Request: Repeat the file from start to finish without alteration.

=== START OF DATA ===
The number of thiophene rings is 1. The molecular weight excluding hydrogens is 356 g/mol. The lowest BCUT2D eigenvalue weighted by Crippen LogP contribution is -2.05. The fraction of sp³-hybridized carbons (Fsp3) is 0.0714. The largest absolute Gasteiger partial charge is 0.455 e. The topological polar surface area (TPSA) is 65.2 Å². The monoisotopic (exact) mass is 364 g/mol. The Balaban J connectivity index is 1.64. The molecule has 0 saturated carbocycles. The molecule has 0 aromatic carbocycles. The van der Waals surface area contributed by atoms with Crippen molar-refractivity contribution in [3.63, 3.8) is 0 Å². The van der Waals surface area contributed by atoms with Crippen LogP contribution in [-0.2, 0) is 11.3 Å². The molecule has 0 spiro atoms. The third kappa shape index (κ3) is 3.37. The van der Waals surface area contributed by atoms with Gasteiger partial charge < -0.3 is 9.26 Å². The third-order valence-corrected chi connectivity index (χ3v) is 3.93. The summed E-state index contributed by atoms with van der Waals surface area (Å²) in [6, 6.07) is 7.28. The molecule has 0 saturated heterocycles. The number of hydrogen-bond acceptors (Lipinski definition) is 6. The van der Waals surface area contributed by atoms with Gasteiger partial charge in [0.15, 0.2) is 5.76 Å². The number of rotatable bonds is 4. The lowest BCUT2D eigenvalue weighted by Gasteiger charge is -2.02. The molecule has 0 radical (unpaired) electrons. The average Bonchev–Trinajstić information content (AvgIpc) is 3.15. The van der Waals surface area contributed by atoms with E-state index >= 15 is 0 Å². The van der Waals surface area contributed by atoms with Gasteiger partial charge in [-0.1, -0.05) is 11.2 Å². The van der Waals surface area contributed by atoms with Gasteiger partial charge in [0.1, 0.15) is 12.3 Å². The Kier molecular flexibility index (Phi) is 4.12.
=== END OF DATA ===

The number of thiophene rings is 1. The molecular weight excluding hydrogens is 356 g/mol. The lowest BCUT2D eigenvalue weighted by Crippen LogP contribution is -2.05. The fraction of sp³-hybridized carbons (Fsp3) is 0.0714. The largest absolute Gasteiger partial charge is 0.455 e. The topological polar surface area (TPSA) is 65.2 Å². The monoisotopic (exact) mass is 364 g/mol. The Balaban J connectivity index is 1.64. The molecule has 0 saturated carbocycles. The molecule has 0 aromatic carbocycles. The van der Waals surface area contributed by atoms with Crippen molar-refractivity contribution in [3.63, 3.8) is 0 Å². The van der Waals surface area contributed by atoms with Crippen LogP contribution in [-0.2, 0) is 11.3 Å². The molecule has 0 spiro atoms. The third kappa shape index (κ3) is 3.37. The van der Waals surface area contributed by atoms with Gasteiger partial charge < -0.3 is 9.26 Å². The third-order valence-corrected chi connectivity index (χ3v) is 3.93. The summed E-state index contributed by atoms with van der Waals surface area (Å²) in [6, 6.07) is 7.28. The molecule has 0 saturated heterocycles. The number of hydrogen-bond acceptors (Lipinski definition) is 6. The van der Waals surface area contributed by atoms with Gasteiger partial charge in [0.15, 0.2) is 5.76 Å². The number of rotatable bonds is 4. The lowest BCUT2D eigenvalue weighted by Gasteiger charge is -2.02. The molecule has 0 radical (unpaired) electrons. The average Bonchev–Trinajstić information content (AvgIpc) is 3.15. The van der Waals surface area contributed by atoms with E-state index >= 15 is 0 Å². The van der Waals surface area contributed by atoms with Gasteiger partial charge in [-0.1, -0.05) is 11.2 Å². The van der Waals surface area contributed by atoms with Gasteiger partial charge in [0.1, 0.15) is 12.3 Å². The Kier molecular flexibility index (Phi) is 4.12.